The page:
Companies that use steel in their products are reeling from soaring price increases in steel and sourcing issues because U.S. steel producers do not make the products they need.  Elite corporate CEOs are running their companies via the U.S. government to pick winners (themselves) and losers over 1,600 companies being denied exemptions to run their businesses successfully and keep jobs here in the U.S. Now, many firms are planning on moving operations to countries closer to their customers to avoid the tariffs all together – thus moving jobs out of the U.S. It seems already the tariff plan has backfired, moving jobs out of the U.S. and jeopardizing millions of jobs.  We should not be tolerating this state of oligarchy, where two major companies setup tariffs to their exclusive benefit in while damaging thousands of other companies businesses and threatening millions of U.S. jobs.  It is the job of our federal government to not pick winners and losers but to establish fair markets for innovation and entrepreneurship to triumph. The tariffs need to be lifted and an intelligent trade strategy in collaboriation with our allies to end China steel dumping practices be implemented.

Trump Trade War Claims More Farmers – Now Almonds

 

Photo: ndtv.com

Almond farmers in central California have seen the price for almonds drop 10 %, along with a steep drop in shipments the past several months.  The steep price drop is largely due to falling shipments to China and Hong Kong, along with a bumper almond crop.

Source: Almond Board of California, The Wall Street Journal –  7/28/18

China has imposed a 50 % tariff charge on all U.S. imported almonds, and has closed a transshipment loophole that allowed U.S. almond shippers to avoid any China tariff by transferring the crop to carriers overland. Farmers have only pre sold 156 million pounds of almonds for shipment in the year beginning August 1st, half the 300 million pounds shipped in a similar 12 month period last year.

Last month, India slapped a 20 % tariff on U.S. almonds beginning August 4th.  India purchased over half the U.S. almond crop in 2017.  The tariffs and markets being closed to U.S. farmers continues to cascade against American suppliers.

Now, we can add almond farmers to the growing list of farmers hurt by needless Trump Trade War tariffs including: soybean, corn, sorghum and ranchers reeling from pork tariffs.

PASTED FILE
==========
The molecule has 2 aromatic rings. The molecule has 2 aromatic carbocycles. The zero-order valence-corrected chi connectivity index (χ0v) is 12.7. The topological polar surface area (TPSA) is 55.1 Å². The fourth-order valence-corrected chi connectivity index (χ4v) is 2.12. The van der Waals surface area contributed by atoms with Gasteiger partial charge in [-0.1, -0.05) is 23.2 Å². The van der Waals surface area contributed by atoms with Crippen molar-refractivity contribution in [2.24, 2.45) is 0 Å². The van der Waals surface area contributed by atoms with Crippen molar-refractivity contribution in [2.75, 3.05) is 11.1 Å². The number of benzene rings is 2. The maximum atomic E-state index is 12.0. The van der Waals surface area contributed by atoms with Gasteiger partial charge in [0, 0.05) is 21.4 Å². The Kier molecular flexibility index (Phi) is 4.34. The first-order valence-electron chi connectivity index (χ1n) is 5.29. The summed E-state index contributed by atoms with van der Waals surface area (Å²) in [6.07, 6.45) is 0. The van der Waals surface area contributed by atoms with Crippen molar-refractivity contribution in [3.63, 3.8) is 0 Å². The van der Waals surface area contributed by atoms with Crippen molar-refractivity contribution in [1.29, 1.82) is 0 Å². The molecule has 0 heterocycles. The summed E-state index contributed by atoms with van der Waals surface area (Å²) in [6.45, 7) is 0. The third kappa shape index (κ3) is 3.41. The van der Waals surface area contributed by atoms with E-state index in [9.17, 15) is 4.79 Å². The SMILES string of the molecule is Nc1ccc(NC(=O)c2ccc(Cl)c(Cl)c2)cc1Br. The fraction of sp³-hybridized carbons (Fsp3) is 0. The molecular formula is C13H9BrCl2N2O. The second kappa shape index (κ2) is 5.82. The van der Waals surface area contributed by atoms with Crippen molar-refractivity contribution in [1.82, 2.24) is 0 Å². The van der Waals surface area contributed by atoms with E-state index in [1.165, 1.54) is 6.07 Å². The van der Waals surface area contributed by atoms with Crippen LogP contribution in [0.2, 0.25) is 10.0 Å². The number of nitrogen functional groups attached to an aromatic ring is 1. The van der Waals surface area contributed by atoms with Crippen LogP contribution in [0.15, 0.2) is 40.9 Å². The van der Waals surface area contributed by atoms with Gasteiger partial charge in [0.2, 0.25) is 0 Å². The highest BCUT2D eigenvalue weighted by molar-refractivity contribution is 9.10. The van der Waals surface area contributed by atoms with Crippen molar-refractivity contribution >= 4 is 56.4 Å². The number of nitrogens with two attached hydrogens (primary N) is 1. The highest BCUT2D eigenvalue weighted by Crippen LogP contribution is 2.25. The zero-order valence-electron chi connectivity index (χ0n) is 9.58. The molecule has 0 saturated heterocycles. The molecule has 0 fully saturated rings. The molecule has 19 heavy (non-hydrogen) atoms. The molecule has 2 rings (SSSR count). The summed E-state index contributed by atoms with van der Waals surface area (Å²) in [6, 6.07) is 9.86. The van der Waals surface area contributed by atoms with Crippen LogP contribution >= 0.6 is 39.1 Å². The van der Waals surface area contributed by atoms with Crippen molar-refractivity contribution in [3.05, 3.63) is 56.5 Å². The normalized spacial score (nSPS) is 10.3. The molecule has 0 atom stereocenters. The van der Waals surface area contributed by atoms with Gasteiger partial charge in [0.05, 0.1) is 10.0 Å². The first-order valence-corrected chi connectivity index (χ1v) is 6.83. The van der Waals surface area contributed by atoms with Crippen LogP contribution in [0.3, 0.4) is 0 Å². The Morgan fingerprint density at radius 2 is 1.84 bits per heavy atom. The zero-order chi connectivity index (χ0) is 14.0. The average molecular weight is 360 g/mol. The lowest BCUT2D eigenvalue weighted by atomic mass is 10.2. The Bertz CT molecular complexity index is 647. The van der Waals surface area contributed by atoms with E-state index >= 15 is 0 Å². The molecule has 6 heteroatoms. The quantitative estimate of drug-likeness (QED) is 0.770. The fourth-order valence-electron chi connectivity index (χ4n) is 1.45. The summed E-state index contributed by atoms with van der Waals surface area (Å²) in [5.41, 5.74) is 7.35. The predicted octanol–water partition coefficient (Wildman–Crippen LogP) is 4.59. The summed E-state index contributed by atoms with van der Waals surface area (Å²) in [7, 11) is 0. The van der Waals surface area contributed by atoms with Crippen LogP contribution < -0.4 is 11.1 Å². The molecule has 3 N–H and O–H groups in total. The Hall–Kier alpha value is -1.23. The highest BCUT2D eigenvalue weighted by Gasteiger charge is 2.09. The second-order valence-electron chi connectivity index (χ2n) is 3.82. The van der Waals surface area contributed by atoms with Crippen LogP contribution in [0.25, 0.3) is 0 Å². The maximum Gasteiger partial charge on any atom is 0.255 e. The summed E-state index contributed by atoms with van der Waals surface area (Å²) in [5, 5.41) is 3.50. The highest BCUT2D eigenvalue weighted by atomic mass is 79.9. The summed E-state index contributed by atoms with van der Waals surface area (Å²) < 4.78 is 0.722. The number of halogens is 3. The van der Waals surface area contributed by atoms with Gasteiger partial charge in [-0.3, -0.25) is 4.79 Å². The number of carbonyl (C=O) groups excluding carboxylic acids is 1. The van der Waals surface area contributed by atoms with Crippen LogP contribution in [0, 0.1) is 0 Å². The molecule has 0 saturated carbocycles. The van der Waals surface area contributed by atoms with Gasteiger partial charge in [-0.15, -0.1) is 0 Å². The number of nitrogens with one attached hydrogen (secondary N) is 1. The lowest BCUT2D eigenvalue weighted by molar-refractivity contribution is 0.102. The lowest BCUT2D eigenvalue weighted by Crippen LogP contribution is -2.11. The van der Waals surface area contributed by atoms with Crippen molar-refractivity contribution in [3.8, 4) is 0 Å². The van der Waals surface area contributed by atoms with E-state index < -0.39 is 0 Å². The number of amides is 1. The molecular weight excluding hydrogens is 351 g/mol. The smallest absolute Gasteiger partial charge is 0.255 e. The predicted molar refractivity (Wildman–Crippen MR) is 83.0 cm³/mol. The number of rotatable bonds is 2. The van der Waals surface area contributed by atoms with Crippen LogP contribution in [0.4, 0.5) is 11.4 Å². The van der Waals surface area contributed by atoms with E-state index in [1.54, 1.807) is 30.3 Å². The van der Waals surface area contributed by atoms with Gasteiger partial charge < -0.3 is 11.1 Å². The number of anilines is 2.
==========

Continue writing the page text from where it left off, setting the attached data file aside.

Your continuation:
Next Steps:

We warned against the trade tariff approach months ago in previous posts, last week we were alarmed at the announcement of cash compensation to farmers of $12 billion to make up for losses:

There is an even more ominous aspect to these subsidies is the idea of ‘hunkering down’ for the long term.  With no plan for ending the trade war except vague goals of ‘fair deals’ the Trump Trade War can easily get out of hand. The following analysis by Oxford Economics shows how a full-fledged trade war with China could cost the U.S. billions of dollars to the US economy and shave off 1 % cumulative GDP growth by 2020.  Needless to say, a trade war of this magnitude will trigger a recession which will be deep and difficult to turnaround. By creating angst with our allies and customers, it will be difficult to win back their trust and their business.”

The trade war needs to stop now, the pause with the EU announced last week was a good start, more needs to be done with China.

Reverse all the ill-advised, poorly throughout and threatening oriented tariffs.  Work through the WTO, which the U.S. helped to create, use other means to get more fair trade deals, work with our allies to focus on specific markets and opportunities without using myopic goals missing important data – like total trade deficit in goods and services not just goods. It is not too late, the armistice announced today with the EU on any new tariffs is a good start. Will the Administration come to an armistice with China? Considering how this Administration works,  we are not holding our breath – just hoping for the best but preparing for the worst.”

Taxpayers Pick Up $12 billion Trump Trade War Cost

 

Image: 99getsmart.com

The Trump Trade War has cost corn, wheat, and soybean farmers over $13 billion in lost contracts and revenue already. As we have noted in previous posts, as China stocks up on crops from Russia, Brazil and other countries our farmers lose their incumbent status.   U.S. farmers have to go back to their customers now doing business with China and unhook that deal to write more contracts to replace the business they lost.   Our agriculture industry will be challenged by not being the incumbent supplier.

The Administration announced yesterday that the Department of Agriculture will begin offering direct cash subsidies to farmers impacted by the tariffs.  Farmers would be compensated based on the projected size of their harvests, they can begin signing up in September.  The direct payments by the government due to tariffs would be the first time ever by the Agriculture Department.  In addition to direct cash payments, the government will purchase surplus food products and distribute them to food banks, schools and other nutrition programs. The cash and surplus purchase program will cost taxpayers $12 billion.